Communication and building good relationships with your health care providers is actually another tool for you use to get what you want and need in labour. Knowing how to navigate the NHS system and advocate for yourself is an important part of preparing for birth. Don’t be afraid to ask questions, and keep asking until you are satisfied and feeling emotionally supported to achieve the birth you want. Discuss and agree things in advance as far as possible so you don’t have to do it while you are actually in labour. Get it in writing if need be.
Read positive induction stories and positive birth stories
They are out there! Positive births occur all the time. Women who feel informed, prepared, respected, supported and in control of their births and decisions generally have positive experiences, however and wherever they happen. Insight and suggestions from such stories can help you prepare and shape your own positive birth experience. Learn your induction options in advance
Find out your options and set terms for the initial induction process. Basically, you don’t necessarily have to settle for standardised care. What wiggle room or leeway is there within your hospitals policies? Is there the option of choosing between a pessary or a balloon? Do you know the differences and benefits and risks of these? Has the potential timeline and process of each been discussed with you? Could you initially go home or to a birth centre with a balloon or pessary rather than stay on the induction suite? If not, why not? Remember that feeling safe, being in a quiet environment and feeling unobserved will help you relax and produce the hormones that will help the progression of labour. Who will be allowed to stay with you in hospital and from what point? Is wireless monitoring available, are you still able to use water? A birth pool, a shower? Do you understand the process of your waters being broken and the reality of the drip? Have you discussed pain relief options and the speed of their availability if and when you want them? Do you understand the types of epidural available, how they might benefit you and the potential risks? Plan ahead for what you might want. Because you agreed to ‘A’ doesn’t mean you automatically consent to ‘B’ or ‘C’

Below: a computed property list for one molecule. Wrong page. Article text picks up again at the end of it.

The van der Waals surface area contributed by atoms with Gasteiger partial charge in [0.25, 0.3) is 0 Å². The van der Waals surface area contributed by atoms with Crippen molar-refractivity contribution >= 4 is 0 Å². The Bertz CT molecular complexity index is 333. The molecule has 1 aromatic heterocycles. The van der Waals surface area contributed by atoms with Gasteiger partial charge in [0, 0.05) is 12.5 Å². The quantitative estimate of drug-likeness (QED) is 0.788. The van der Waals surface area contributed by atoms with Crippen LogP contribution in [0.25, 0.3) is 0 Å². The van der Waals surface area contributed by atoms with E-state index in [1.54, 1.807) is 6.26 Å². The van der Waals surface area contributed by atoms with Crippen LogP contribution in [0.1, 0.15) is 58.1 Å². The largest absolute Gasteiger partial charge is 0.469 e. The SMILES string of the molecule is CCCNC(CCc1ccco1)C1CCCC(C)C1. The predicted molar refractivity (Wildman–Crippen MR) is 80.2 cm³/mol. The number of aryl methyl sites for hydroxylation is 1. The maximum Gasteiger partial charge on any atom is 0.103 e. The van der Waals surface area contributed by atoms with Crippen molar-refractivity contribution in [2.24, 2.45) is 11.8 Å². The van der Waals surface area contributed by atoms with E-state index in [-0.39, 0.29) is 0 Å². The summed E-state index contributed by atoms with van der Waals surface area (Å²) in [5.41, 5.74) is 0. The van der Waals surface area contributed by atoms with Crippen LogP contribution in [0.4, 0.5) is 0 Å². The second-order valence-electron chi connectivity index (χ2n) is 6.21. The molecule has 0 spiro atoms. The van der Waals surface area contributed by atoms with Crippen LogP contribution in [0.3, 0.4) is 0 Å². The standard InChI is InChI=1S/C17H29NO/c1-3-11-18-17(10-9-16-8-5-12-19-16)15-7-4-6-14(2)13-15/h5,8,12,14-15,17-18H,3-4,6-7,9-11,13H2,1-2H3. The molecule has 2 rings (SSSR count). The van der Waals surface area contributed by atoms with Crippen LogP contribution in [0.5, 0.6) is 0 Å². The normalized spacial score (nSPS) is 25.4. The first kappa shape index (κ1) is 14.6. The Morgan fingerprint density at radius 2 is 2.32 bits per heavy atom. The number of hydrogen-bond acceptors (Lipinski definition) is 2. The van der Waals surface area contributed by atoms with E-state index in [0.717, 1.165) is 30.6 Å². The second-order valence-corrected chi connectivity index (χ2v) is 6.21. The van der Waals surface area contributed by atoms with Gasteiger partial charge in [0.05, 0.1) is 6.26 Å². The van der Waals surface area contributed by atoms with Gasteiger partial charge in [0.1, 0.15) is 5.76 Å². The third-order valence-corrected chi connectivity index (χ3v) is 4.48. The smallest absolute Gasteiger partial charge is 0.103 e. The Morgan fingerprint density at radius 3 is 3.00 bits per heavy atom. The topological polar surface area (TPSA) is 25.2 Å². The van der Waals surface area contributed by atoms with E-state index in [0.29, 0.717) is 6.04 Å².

Remember that just because you agreed to starting the induction process doesn’t mean you have to agree to anything or everything else further down the line. Remember to use your B.R.A.I.N tool throughout and treat every stage and every suggested intervention as a new decision making process. You may want to opt for a c-section rather than continue with induction for example.
Encourage Hormone Production
In hypnobirthing we teach about the importance of hormones, the effects they have and how they interact. Oxytocin is the love hormone (also known as the shy hormone). It helps contractions to start and progress optimally. Keeping an awareness of the environmental factors that can help and hinder labours progression and using hypnobirthing techniques will help you remain calm and relaxed, both physically and mentally and therefore help to maintain oxytocin.
Endorphins are hormones that offer us natural pain relief several times stronger than morphine in much lower concentrations. Staying calm and relaxed in labour helps us produce the right amount of endorphins for oxytocin levels to remain optimal. Stress and anxiety in labour can cause too many endorphins to be produced and may lower oxytocin levels, causing labour to slow down. If this happens ask yourself, “what has altered environmentally or mentally/emotionally?” How could this be changed or adapted to get things back on track? TENS machines, soft touch massage, stroking from your partner and the use of water can all help your body’s production of endorphins.